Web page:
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PMG Land Associates, L.P. v. Harbour Landing Condominium Association, Inc.

Court of Appeals of Connecticut

May 2, 2017

PMG LAND ASSOCIATES, L.P.
v.
HARBOUR LANDINGCONDOMINIUM ASSOCIATION, INC., ET AL.

          Argued December 2, 2016

         Appeal from Superior Court, judicial district of New Haven, Holden, J., [motion to dismiss]; Wilson, J. [motion for summary judgment].)

          Scott M. Maser, for the appellant (plaintiff).

          Laura Pascale Zaino, with whom was Joshua M. Auxier, for the appellees (defendants).

          DiPentima, C. J., and Beach and Sheldon, Js. [*]

          OPINION

          BEACH, J.

         The plaintiff, PMG Land Associates, L.P., appeals from the judgment of the trial court granting the motion for summary judgment filed by the defendants, Harbour Landing Condominium Association, Inc., David Potter, Vincent DeLauro, and Margareth Butter-worth. On appeal, the plaintiff contends that the court improperly held that the action was barred by the applicable statute of limitations. We affirm the judgment of the trial court.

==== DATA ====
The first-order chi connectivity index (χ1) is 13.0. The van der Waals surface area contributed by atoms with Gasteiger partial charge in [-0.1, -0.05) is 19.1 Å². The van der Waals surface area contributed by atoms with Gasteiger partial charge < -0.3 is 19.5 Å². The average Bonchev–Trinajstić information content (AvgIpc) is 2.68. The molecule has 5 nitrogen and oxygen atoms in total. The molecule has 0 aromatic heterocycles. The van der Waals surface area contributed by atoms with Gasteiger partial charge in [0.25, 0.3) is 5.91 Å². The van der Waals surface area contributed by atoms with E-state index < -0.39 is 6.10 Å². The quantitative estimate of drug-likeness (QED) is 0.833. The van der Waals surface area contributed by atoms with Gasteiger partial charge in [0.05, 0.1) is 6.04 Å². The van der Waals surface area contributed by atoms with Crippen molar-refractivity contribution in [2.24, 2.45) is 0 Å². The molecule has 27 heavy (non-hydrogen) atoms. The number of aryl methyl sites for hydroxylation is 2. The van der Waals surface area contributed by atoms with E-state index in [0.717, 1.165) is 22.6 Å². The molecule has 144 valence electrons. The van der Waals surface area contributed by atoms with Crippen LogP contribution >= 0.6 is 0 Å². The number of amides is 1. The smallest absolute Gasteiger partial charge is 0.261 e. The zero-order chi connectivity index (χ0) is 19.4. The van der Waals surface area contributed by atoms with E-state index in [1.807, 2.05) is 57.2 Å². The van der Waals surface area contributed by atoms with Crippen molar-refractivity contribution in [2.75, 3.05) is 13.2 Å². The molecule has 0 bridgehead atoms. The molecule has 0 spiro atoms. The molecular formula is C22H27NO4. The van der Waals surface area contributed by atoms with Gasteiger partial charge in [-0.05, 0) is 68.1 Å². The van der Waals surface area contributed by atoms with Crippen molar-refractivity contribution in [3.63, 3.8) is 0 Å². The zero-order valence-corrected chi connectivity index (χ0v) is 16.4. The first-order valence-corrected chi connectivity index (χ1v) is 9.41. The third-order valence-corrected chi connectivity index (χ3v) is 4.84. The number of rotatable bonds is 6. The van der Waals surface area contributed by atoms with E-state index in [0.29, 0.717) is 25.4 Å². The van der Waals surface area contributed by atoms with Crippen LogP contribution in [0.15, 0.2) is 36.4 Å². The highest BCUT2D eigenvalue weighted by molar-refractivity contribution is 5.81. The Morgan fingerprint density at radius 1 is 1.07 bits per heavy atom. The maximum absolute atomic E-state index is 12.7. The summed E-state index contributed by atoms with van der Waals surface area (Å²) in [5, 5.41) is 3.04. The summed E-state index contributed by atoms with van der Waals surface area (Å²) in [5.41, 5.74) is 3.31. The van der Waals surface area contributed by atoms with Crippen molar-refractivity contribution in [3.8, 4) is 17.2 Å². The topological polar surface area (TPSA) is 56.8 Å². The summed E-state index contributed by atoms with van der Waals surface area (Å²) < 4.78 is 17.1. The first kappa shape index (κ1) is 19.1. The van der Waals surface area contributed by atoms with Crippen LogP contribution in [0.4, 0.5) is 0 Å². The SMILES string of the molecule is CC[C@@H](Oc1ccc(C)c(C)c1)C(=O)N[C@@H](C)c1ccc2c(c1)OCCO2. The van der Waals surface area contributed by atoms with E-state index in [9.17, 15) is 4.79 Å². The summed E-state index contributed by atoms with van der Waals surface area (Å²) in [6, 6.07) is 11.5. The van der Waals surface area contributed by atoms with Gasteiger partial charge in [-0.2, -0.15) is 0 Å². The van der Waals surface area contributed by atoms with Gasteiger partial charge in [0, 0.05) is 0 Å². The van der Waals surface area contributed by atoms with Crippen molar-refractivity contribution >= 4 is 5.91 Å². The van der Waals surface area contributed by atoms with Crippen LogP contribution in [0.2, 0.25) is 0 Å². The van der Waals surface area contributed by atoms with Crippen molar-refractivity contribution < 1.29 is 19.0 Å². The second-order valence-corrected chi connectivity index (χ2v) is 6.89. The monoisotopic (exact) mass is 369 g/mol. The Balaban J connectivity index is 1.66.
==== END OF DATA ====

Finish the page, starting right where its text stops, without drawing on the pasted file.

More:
The following facts are relevant to this appeal. The plaintiff and the defendants owned adjacent properties in New Haven. The defendants' land comprised phases I and II of the Harbour Landing condominium complex. Contiguous land owned by the plaintiff was planned to be phases III, IV, and V of the development.[1] In 2000, the plaintiff placed the land intended for phases III, IV, and V on the market. In response, the defendants commenced an action seeking a prescriptive easement over portions of the plaintiff's property (defendants' 2001 action) and, in connection with that action, recorded a lis pendens applicable to all of the plaintiff's property slated for development. The plaintiff subsequently sought a discharge of the lis pendens. On March 26, 2003, the court, Hon. Robert I. Berdon, judge trial referee, granted relief to the plaintiff as to certain portions of the land, and denied it as to others. On January 28, 2004, the court modified its 2003 decision to further limit the scope of the defendants' lis pendens. On May 28, 2004, as will be explained, the defendants' 2001 action, which provided the basis for the lis pendens, was dismissed.